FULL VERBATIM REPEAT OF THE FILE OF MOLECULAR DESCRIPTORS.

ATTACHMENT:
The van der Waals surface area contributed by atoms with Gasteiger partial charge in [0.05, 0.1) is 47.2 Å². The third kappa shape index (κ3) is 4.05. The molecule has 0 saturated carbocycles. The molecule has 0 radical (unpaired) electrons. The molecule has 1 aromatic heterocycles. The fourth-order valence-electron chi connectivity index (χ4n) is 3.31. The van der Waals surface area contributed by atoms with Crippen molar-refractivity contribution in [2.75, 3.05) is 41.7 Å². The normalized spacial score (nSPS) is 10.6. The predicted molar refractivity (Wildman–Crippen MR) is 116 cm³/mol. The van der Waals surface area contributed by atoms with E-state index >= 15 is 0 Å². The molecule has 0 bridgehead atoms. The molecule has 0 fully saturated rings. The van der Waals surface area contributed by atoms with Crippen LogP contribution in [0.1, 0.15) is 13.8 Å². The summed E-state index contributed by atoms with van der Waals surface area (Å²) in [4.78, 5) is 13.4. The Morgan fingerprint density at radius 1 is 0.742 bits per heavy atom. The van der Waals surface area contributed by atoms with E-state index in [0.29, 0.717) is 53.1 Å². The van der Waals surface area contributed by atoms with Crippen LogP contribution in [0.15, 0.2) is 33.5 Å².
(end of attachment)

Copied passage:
The van der Waals surface area contributed by atoms with Gasteiger partial charge in [0.05, 0.1) is 47.2 Å². The third kappa shape index (κ3) is 4.05. The molecule has 0 saturated carbocycles. The molecule has 0 radical (unpaired) electrons. The molecule has 1 aromatic heterocycles. The fourth-order valence-electron chi connectivity index (χ4n) is 3.31. The van der Waals surface area contributed by atoms with Crippen molar-refractivity contribution in [2.75, 3.05) is 41.7 Å². The normalized spacial score (nSPS) is 10.6. The predicted molar refractivity (Wildman–Crippen MR) is 116 cm³/mol. The van der Waals surface area contributed by atoms with E-state index >= 15 is 0 Å². The molecule has 0 bridgehead atoms. The molecule has 0 fully saturated rings. The van der Waals surface area contributed by atoms with Crippen LogP contribution in [0.1, 0.15) is 13.8 Å². The summed E-state index contributed by atoms with van der Waals surface area (Å²) in [4.78, 5) is 13.4. The Morgan fingerprint density at radius 1 is 0.742 bits per heavy atom. The van der Waals surface area contributed by atoms with E-state index in [0.29, 0.717) is 53.1 Å². The van der Waals surface area contributed by atoms with Crippen LogP contribution in [0.15, 0.2) is 33.5 Å².